Proposal Title

Team Enthymeme: Piloting Enthymematic Thesis Construction in First-Year Writing

Track

Research Proposal / Assessment of Student Learning

Proposal Abstract

Can writing instruction that emphasizes the enthymeme as the model for thesis statement construction improve learning outcomes and transferability of skills in first-year courses? The Team Enthymeme pilot program at Savannah State University answers this question by developing an approach to thinking and writing that connects three courses in the general education core: Freshman Year Composition, Critical Thinking and Communication, and First Year Experience. In our second year of implementation, the project shows improvement in student performance on argumentative writing assignments by deploying an interdisciplinary pedagogical approach for freshman students at an open access institution.

Proposal Description

Research Question: Can writing instruction that emphasizes the enthymeme as the model for thesis statement construction improve learning outcomes and transferability of skills in first-year courses?

Project Description: Team Enthymeme is a pilot program organized through Savannah State University’s “The Write Attitude” Quality Enhancement Plan. Its goal is to explore the efficacy of writing-as-thinking pedagogy by integrating the use of the enthymeme and deductive reasoning in the teaching of writing and critical thinking in courses taken by first-year students. The approach emphasizes the writing process and allows students taking general education core courses to deepen their writing proficiency by reinforcing transferability of skills.

Methodology: Faculty participants utilize pre- and post-testing, control and experimental groups of learners, and reflective exit surveys that capture students’ perceptions of skill and knowledge regarding the enthymeme across courses. Students complete an essay and are evaluated on their writing, then are given instruction on the enthymeme and are required to revise their initial essay to include an enthymematic thesis statement. Grade differences between the first and second versions of the paper are analyzed. On a second essay, students are required to include an enthymeme. On the third essay, students are allowed to choose whether to use the enthymeme or not.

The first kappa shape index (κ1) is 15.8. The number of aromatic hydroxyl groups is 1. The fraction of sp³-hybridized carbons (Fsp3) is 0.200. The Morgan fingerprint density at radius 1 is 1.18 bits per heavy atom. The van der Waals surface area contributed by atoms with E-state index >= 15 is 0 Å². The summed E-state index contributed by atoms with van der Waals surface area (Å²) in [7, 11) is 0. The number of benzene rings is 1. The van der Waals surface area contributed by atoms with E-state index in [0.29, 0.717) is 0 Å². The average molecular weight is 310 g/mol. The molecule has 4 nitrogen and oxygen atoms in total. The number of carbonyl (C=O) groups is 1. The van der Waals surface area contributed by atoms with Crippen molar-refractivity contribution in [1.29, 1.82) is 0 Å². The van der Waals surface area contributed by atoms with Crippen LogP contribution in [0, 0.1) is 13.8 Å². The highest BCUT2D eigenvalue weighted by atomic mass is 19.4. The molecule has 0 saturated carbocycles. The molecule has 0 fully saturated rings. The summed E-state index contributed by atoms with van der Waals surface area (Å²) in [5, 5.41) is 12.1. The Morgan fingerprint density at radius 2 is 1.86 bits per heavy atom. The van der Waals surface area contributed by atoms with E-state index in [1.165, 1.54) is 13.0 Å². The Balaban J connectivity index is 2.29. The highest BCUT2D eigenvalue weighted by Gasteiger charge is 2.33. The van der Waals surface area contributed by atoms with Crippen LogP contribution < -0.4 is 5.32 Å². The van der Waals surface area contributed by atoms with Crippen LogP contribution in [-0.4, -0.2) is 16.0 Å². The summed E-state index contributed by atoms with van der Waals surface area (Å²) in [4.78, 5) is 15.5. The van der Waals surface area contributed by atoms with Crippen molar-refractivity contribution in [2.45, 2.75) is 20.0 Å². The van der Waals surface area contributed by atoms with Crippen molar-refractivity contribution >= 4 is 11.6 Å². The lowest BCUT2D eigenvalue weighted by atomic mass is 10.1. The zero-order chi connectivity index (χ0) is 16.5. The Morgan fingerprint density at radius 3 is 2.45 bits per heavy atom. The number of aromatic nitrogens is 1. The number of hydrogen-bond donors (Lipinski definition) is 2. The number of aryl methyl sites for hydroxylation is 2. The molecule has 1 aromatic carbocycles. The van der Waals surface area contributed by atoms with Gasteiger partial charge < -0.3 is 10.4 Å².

Implications: We are seeing improvement with argumentative writing after two semesters. Teaching students to formulate their thesis statements as an enthymeme enables them to not only state claims and evidence, but to further understand the logic that connects them, and unpacking that logic not only cements for them the idea that writing is thinking but also provides content to develop an organizational framework for their essays.

Audience Engagement: Participants will formulate thesis statements in the form of an enthymeme to demonstrate the benefit of the form for critical thinking and for examining underlying assumptions in reasoning.

Session Format

Presentation Session

Publication Type and Release Option

Presentation (Open Access)

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Mar 31st, 11:00 AM Mar 31st, 11:45 AM

Team Enthymeme: Piloting Enthymematic Thesis Construction in First-Year Writing

Can writing instruction that emphasizes the enthymeme as the model for thesis statement construction improve learning outcomes and transferability of skills in first-year courses? The Team Enthymeme pilot program at Savannah State University answers this question by developing an approach to thinking and writing that connects three courses in the general education core: Freshman Year Composition, Critical Thinking and Communication, and First Year Experience. In our second year of implementation, the project shows improvement in student performance on argumentative writing assignments by deploying an interdisciplinary pedagogical approach for freshman students at an open access institution.